A bill that would
change Washington State’s official bird from the willow goldfinch
to the great blue heron is clearly a debate that pits the
bark-eaters, like me, against the farm boys, like reporter Ed
According to the Cornell
Lab of Ornithology, “The goldfinch’s main natural habitats are
weedy fields and floodplains, where plants such as thistles and
asters are common. They’re also found in cultivated areas,
roadsides, orchards, and backyards.”
Friedrich, who grew up in South Kitsap back in the old days when
it was still largely rural, said he used to see them all the time
in the fields of his youth.
I live in the woods of South Kitsap and spend a lot of time
walking outdoors. I can’t say I’d know a goldfinch if it flew smack
into me. They don’t come to our feeders. The heck with them.
The term “bark-eaters,” by the way, originated with former Arts
& Entertainment editor Deborah Woolston, who once referred to
South Kitsap as “land of the bark-eaters.”
Back on topic, I’d like to know how the heck the goldfinch was
chosen as our state bird in the first place.
There’s nothing about the bird that says, “Washington State.”
Its range is widespread,
again from the Cornell Lab: pretty much all of North America.
The map actually shows the gold finch is more often sighted in the
Midwest and on the East Coast, than in the west.
The goldfinch is so common, in fact, that it’s also the state
bird of Iowa and New Jersey … New Jersey! And, yes, Jim Dunwiddie, I know there’s
more to your former home state than the New Jersey Turnpike.
Another thing that’s just wrong about having the goldfinch as
our state bird is that, according to the Cornell Lab map (first
linked page), the bird pretty much vacates Washington in the summer
(I may be misinterpreting the map, and am sure to hear from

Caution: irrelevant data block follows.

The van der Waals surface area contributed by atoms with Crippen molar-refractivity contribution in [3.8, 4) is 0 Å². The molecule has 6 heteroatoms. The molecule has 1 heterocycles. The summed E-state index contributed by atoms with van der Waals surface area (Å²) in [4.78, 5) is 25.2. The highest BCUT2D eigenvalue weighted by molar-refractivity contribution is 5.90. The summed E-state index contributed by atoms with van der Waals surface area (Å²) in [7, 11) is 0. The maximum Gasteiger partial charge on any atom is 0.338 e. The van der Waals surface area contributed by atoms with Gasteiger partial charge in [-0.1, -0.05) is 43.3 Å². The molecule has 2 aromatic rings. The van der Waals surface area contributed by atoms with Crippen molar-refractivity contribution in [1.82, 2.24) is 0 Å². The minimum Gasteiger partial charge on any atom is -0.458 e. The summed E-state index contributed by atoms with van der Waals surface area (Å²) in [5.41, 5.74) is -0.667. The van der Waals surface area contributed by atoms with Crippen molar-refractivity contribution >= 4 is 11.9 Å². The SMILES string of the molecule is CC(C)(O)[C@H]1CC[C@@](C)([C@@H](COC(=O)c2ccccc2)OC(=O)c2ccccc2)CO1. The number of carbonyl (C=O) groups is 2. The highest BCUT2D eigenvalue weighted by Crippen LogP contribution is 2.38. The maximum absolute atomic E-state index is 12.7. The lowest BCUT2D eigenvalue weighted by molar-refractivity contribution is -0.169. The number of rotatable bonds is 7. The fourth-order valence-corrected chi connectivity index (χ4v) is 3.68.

nitpicking birdwatchers on this).
Now, about the heron. It’s a beautiful bird, plentiful around
Puget Sound beaches. It’s graceful in flight and great at stabbing
things with its beak, which is, like, a ninja skill of the bird
By the way, have you ever noticed how they always name
developments after the critters that used to be there before the
houses went in? I used to live near Heron Ridge, before it was
Heron Ridge. Herons used to roost in the woods, scores of them. It
was quite a sight. I’m sure they’ve found other places to roost. I
wonder if they still pack together like that. Maybe you
birdwatchers out there can help me out.
Now I’m starting to sound like
Ed Friedrich talking about road kill.
It seems like the great blue heron better represents the Puget
Sound region than any other area of the state. So probably the best
thing about this bill is that it’ll give the folks in Western
Washington and Eastern Washington something to argue about besides
Next I think we ought to mess with the state fossil, which is
currently the Columbian Mammoth. Any nominations for a
In fact, lets just redo the entire
list. Have at it:
State folk song:
State marine mammal:
State endemic mammal: